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Eugen Rosenstock-Huessy

Cristaudo, Wayne (2013). Eugen Rosenstock-Huessy. Stanford Encyclopedia of Philosophy,Winter 2013 Edition.

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Title Eugen Rosenstock-Huessy
Author Cristaudo, Wayne
Journal Name Stanford Encyclopedia of Philosophy
Publication Date 2013
Volume Number Winter 2013 Edition
ISSN 1095-5054   (check CDU catalogue open catalogue search in new window)
Editor Zalta, Edward N.
Place of Publication Stanford, CA, United States
Publisher The Metaphysics Research Lab, Center for the Study of Language and Information, Stanfort University
Field of Research 440000 Philosophy and Religion
Abstract Eugen Rosenstock-Huessy (1888–1973) was a sociologist and social philosopher who, along with his close friend Franz Rosenzweig, and Ferdinand Ebner and Martin Buber, was a major exponent of speech thinking or dialogicism. The central insight of speech thinking is that speech or language is not merely, or even primarily, a descriptive act, but a responsive and creative act which is the basis of our social existence. The greater part of Rosenstock-Huessy's work was devoted to demonstrating how speech/language, through its unpredictable fecundity, expands our powers and, through its inescapably historical forming character, also binds them. According to Rosenstock-Huessy, speech makes us collective masters of time and gives us the ability to overcome historical death by founding new, more expansive and fulfilling spaces of social-life.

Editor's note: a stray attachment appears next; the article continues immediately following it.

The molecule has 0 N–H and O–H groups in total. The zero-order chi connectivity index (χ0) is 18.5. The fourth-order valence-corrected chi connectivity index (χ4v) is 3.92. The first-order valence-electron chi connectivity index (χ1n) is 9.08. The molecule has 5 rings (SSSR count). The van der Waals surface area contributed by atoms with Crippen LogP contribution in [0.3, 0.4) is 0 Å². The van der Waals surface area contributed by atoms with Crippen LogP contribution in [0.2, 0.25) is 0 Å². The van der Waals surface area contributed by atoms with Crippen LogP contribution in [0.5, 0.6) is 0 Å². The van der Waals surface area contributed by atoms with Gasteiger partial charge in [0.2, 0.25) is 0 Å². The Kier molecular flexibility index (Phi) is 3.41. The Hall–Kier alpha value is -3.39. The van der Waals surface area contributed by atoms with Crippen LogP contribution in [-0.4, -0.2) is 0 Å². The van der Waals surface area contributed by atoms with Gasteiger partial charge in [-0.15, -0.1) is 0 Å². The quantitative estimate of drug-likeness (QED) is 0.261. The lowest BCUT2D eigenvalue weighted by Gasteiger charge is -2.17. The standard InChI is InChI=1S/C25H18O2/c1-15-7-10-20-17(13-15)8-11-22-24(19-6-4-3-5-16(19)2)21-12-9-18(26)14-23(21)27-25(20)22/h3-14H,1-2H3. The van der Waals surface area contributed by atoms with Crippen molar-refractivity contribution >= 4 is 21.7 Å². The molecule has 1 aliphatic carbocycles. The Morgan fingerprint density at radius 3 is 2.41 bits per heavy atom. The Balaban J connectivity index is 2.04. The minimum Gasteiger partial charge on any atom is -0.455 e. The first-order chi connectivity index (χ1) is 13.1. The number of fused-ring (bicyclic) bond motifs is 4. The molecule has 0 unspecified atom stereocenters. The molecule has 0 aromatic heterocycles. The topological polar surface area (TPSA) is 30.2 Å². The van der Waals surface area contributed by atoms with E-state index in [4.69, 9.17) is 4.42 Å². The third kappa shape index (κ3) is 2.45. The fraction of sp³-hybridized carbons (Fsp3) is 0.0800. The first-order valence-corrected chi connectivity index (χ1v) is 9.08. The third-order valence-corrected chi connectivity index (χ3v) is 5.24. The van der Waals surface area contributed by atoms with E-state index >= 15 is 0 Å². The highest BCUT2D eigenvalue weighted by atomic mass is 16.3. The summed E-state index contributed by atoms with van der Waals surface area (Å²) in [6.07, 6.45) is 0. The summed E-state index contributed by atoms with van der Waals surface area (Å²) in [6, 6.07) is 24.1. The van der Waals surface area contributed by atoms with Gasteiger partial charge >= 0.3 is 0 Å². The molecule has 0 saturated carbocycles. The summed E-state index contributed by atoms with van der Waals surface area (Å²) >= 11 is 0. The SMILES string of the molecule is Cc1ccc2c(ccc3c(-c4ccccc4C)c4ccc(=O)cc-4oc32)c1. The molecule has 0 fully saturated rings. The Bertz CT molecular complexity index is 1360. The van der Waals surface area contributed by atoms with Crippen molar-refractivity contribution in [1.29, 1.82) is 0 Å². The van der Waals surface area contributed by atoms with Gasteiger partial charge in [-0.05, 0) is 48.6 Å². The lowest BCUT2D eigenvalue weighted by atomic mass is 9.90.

Rosenstock-Huessy also belonged to that post-Nietzschean revival of religious thought which included Franz Rosenzweig, Karl Barth, Leo Weismantel, Hans and Rudolf Ehrenberg, Viktor von Weizsäcker, Martin Buber, Lev Shestov, Hugo Bergmann, Florens Christian Range, Nikolai Berdyaev, Margaret Susman, Werner Picht (all of whom were involved in the Patmos publishing house and its offshoot Die Kreatur) and Paul Tillich. Common to this group was the belief that religious speech, which they saw as distinctly not metaphysical, disclosed layers of experience and creativity (personal and socio-historical) which remain inaccessible to the metaphysics of naturalism.
Keywords Eugen Rosenstock-Huessy
Additional Notes Online version - Stanford Encyclopedia of Philosophy Winter 2013 Edition
Description for Link Link to published version
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